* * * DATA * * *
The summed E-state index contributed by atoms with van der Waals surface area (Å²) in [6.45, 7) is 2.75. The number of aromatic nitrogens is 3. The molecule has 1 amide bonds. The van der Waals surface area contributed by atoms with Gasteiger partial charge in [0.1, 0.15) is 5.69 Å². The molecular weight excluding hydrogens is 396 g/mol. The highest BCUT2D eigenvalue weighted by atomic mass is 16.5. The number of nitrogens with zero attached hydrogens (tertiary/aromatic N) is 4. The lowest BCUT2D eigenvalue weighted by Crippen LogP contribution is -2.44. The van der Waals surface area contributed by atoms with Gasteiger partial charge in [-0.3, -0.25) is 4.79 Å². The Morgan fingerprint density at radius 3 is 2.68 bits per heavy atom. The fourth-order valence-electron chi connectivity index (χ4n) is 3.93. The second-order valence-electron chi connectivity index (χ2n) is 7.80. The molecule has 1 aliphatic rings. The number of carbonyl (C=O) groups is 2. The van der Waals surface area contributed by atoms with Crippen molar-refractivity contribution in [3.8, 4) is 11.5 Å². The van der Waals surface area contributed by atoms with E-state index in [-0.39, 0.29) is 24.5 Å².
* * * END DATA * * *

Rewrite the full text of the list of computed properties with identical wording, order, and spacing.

The summed E-state index contributed by atoms with van der Waals surface area (Å²) in [6.45, 7) is 2.75. The number of aromatic nitrogens is 3. The molecule has 1 amide bonds. The van der Waals surface area contributed by atoms with Gasteiger partial charge in [0.1, 0.15) is 5.69 Å². The molecular weight excluding hydrogens is 396 g/mol. The highest BCUT2D eigenvalue weighted by atomic mass is 16.5. The number of nitrogens with zero attached hydrogens (tertiary/aromatic N) is 4. The lowest BCUT2D eigenvalue weighted by Crippen LogP contribution is -2.44. The van der Waals surface area contributed by atoms with Gasteiger partial charge in [-0.3, -0.25) is 4.79 Å². The Morgan fingerprint density at radius 3 is 2.68 bits per heavy atom. The fourth-order valence-electron chi connectivity index (χ4n) is 3.93. The second-order valence-electron chi connectivity index (χ2n) is 7.80. The molecule has 1 aliphatic rings. The number of carbonyl (C=O) groups is 2. The van der Waals surface area contributed by atoms with Crippen molar-refractivity contribution in [3.8, 4) is 11.5 Å². The van der Waals surface area contributed by atoms with E-state index in [-0.39, 0.29) is 24.5 Å².